If DIY what MBS?
What is the battery voltage at the end of the days solar charging?
What is the battery voltage first thing in the morning , or at bedtime?
How are you measuring these voltages?
Are you running out of power, or just concerned by the MT50 readings?

After fully charging the battery,
used it for a couple days and the status was total discharge of 2.5 kWh & total charge of 1.5 kWh (according to the MT50). Meaning I'm in shortage of 1 kWh to full. But still the controller went into float and stopped filling the battery.
I re read this statement, can I assume that all your loads are taken from the Epever load outputs, and there is nothing else connected to the battery except the Epever?

Mike
 

fafrd

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Put this into your search engine, aili battery monitor
Funny, I just found that aili monitor on my own and came back to thread to ask whether any members here had experience with it.

Do you use one?
That where the shunt will need to be. To measure current into or out of the battery you need a shunt in the negative path. The volt drop at full current is 50mV, I am sure your inverter will tolerate that.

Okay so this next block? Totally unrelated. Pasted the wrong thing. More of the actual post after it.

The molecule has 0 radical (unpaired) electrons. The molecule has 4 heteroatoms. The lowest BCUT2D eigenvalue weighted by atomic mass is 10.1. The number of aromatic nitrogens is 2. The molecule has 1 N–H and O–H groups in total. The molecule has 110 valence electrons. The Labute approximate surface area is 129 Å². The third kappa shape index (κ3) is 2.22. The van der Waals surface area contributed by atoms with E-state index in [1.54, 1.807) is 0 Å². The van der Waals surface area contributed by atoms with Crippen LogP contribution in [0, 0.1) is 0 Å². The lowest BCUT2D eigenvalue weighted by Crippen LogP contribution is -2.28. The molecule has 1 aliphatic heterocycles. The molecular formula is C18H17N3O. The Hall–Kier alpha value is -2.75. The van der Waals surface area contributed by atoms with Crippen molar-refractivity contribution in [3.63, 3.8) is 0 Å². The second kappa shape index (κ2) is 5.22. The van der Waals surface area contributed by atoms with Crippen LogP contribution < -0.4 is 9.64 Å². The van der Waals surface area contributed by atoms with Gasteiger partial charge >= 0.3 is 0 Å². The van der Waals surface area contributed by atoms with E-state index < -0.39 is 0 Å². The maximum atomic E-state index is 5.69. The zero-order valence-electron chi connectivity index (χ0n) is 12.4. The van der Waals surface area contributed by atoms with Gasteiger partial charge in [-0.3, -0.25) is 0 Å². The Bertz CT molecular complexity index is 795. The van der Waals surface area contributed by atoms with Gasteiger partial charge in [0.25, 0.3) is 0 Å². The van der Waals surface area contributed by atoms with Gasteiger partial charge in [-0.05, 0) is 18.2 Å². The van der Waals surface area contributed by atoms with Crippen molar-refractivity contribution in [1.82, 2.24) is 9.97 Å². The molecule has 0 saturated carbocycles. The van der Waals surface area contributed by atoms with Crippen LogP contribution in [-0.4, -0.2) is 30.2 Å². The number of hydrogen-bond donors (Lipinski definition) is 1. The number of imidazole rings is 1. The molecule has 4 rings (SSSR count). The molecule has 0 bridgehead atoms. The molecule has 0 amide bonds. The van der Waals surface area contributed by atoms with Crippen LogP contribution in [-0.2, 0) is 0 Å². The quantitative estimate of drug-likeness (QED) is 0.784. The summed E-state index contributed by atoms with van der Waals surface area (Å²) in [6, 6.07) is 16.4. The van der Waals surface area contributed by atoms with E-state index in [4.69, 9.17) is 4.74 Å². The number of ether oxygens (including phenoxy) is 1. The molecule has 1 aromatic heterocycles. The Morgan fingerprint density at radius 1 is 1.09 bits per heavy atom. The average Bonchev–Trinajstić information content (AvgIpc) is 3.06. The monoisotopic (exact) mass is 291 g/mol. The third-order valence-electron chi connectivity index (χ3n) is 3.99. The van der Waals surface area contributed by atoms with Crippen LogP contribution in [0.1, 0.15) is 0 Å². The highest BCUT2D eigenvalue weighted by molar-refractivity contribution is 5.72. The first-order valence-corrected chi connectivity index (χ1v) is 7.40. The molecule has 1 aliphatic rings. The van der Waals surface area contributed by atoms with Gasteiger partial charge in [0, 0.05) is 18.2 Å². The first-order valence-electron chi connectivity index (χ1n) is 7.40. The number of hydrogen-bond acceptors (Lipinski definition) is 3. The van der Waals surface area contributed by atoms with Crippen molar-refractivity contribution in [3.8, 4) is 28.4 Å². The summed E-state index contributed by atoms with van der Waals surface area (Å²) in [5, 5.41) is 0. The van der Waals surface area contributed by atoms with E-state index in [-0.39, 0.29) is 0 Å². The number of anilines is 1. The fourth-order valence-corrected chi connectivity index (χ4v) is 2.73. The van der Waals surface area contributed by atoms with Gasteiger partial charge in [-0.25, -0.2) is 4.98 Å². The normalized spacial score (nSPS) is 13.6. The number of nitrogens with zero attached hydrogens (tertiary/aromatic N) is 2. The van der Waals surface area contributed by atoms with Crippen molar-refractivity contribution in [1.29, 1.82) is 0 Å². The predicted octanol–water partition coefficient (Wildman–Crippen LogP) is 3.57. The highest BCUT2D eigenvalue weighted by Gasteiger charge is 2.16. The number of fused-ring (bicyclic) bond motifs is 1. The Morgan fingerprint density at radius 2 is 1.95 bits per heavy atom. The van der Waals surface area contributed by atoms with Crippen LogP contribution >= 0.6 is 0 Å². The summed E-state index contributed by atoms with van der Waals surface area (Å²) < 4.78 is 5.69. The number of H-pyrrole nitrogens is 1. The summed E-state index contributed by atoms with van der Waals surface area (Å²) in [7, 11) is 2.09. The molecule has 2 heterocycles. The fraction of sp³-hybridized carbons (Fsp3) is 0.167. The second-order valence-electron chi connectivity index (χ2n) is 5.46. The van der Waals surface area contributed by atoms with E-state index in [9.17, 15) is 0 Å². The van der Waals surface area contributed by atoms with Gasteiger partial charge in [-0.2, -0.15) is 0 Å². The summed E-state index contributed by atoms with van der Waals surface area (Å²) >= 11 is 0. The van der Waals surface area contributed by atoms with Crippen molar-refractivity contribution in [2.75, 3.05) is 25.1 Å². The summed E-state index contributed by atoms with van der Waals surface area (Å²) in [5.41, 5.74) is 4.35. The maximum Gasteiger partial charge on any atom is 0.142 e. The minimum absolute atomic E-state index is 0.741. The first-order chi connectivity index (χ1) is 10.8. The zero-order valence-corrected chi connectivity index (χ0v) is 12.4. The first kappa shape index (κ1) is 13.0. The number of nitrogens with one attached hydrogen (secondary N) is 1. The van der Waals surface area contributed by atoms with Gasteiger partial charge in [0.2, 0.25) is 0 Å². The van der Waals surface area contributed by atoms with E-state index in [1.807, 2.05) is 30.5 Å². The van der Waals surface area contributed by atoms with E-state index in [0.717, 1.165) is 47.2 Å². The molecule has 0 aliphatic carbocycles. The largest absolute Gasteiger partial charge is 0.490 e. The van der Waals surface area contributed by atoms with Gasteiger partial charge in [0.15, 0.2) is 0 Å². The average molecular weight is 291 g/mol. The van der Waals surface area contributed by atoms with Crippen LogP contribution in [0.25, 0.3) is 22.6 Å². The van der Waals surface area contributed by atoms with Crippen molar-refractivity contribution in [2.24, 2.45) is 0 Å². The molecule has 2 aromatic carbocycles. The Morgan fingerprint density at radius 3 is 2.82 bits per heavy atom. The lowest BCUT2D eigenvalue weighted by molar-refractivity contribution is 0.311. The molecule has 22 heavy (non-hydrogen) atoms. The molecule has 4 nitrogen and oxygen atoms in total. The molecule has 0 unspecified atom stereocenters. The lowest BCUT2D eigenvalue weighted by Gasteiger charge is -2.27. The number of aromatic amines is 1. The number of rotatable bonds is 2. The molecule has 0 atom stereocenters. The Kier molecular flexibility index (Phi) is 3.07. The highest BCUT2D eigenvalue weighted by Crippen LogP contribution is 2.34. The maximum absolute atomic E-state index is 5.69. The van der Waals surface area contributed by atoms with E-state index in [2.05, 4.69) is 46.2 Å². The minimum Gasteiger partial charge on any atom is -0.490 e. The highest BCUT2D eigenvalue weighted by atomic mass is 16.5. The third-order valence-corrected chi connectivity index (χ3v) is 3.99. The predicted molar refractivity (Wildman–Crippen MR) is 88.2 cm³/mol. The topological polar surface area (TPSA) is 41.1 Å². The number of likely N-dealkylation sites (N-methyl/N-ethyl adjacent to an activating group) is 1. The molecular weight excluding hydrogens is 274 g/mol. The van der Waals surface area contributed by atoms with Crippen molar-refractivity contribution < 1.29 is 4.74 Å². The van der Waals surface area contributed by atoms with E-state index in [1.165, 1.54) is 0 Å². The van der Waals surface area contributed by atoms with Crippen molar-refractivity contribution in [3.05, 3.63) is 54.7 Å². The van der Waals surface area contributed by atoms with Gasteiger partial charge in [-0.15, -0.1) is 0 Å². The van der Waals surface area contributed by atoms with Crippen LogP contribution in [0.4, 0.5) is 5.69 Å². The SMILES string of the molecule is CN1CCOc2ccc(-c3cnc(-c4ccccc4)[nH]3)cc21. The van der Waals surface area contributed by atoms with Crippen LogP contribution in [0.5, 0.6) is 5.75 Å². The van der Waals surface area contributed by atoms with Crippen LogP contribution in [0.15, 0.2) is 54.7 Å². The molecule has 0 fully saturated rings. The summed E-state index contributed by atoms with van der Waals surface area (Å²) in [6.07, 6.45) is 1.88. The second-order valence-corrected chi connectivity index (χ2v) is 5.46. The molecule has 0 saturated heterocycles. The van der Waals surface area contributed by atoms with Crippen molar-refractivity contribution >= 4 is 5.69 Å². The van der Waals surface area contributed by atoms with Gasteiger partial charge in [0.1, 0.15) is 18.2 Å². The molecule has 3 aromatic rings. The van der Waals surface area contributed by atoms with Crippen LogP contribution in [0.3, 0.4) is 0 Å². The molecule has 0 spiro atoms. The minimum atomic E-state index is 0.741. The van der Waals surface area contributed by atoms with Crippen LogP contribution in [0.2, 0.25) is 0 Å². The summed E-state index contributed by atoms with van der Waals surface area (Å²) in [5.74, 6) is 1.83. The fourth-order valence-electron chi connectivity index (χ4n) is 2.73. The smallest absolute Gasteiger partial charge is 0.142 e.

I understand that shunts are normally positioned on the battery output and that this is necessary to monitor current into or out of the battery.

I’m not interested in measuring current out of my battery, merely current in (as a reality-check on the daily kWh generation being reported by my SCC).

As far as my inverter being able to ‘tolerate’ a 50mV drop, that’s a fortunately a problem for my rig. I’ve already gone to the trouble and expense of using 2/0 Welder’s cable between battery and inverter to keep round-trip cabling resistance down to under 0.5mOhm. Adding another 0.5mOhm or even 0.25mOhm into that high-current path when it is not needed would make no sense for me…

That may be true, but having invested in your battery pack, knowing the status and history of the charging of the battery may prevent costly mistakes, smarts are useful.”